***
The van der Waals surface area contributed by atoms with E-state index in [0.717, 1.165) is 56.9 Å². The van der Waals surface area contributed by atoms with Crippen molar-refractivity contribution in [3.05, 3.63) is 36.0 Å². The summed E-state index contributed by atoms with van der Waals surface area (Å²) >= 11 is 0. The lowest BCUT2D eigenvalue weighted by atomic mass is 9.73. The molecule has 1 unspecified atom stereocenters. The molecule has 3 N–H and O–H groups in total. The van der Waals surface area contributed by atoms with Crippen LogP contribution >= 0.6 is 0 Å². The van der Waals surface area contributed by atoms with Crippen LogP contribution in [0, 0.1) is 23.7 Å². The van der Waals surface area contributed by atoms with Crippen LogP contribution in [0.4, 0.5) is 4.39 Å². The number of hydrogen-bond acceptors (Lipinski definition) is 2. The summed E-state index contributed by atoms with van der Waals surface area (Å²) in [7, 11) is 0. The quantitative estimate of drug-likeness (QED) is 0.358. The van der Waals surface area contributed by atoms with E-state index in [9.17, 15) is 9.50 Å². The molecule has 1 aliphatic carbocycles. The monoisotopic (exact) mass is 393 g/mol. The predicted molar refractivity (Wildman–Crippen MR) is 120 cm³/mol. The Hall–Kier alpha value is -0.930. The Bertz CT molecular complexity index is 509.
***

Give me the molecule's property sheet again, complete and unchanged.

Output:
The van der Waals surface area contributed by atoms with E-state index in [0.717, 1.165) is 56.9 Å². The van der Waals surface area contributed by atoms with Crippen molar-refractivity contribution in [3.05, 3.63) is 36.0 Å². The summed E-state index contributed by atoms with van der Waals surface area (Å²) >= 11 is 0. The lowest BCUT2D eigenvalue weighted by atomic mass is 9.73. The molecule has 1 unspecified atom stereocenters. The molecule has 3 N–H and O–H groups in total. The van der Waals surface area contributed by atoms with Crippen LogP contribution >= 0.6 is 0 Å². The van der Waals surface area contributed by atoms with Crippen LogP contribution in [0, 0.1) is 23.7 Å². The van der Waals surface area contributed by atoms with Crippen LogP contribution in [0.4, 0.5) is 4.39 Å². The number of hydrogen-bond acceptors (Lipinski definition) is 2. The summed E-state index contributed by atoms with van der Waals surface area (Å²) in [7, 11) is 0. The quantitative estimate of drug-likeness (QED) is 0.358. The van der Waals surface area contributed by atoms with E-state index in [9.17, 15) is 9.50 Å². The molecule has 1 aliphatic carbocycles. The monoisotopic (exact) mass is 393 g/mol. The predicted molar refractivity (Wildman–Crippen MR) is 120 cm³/mol. The Hall–Kier alpha value is -0.930. The Bertz CT molecular complexity index is 509.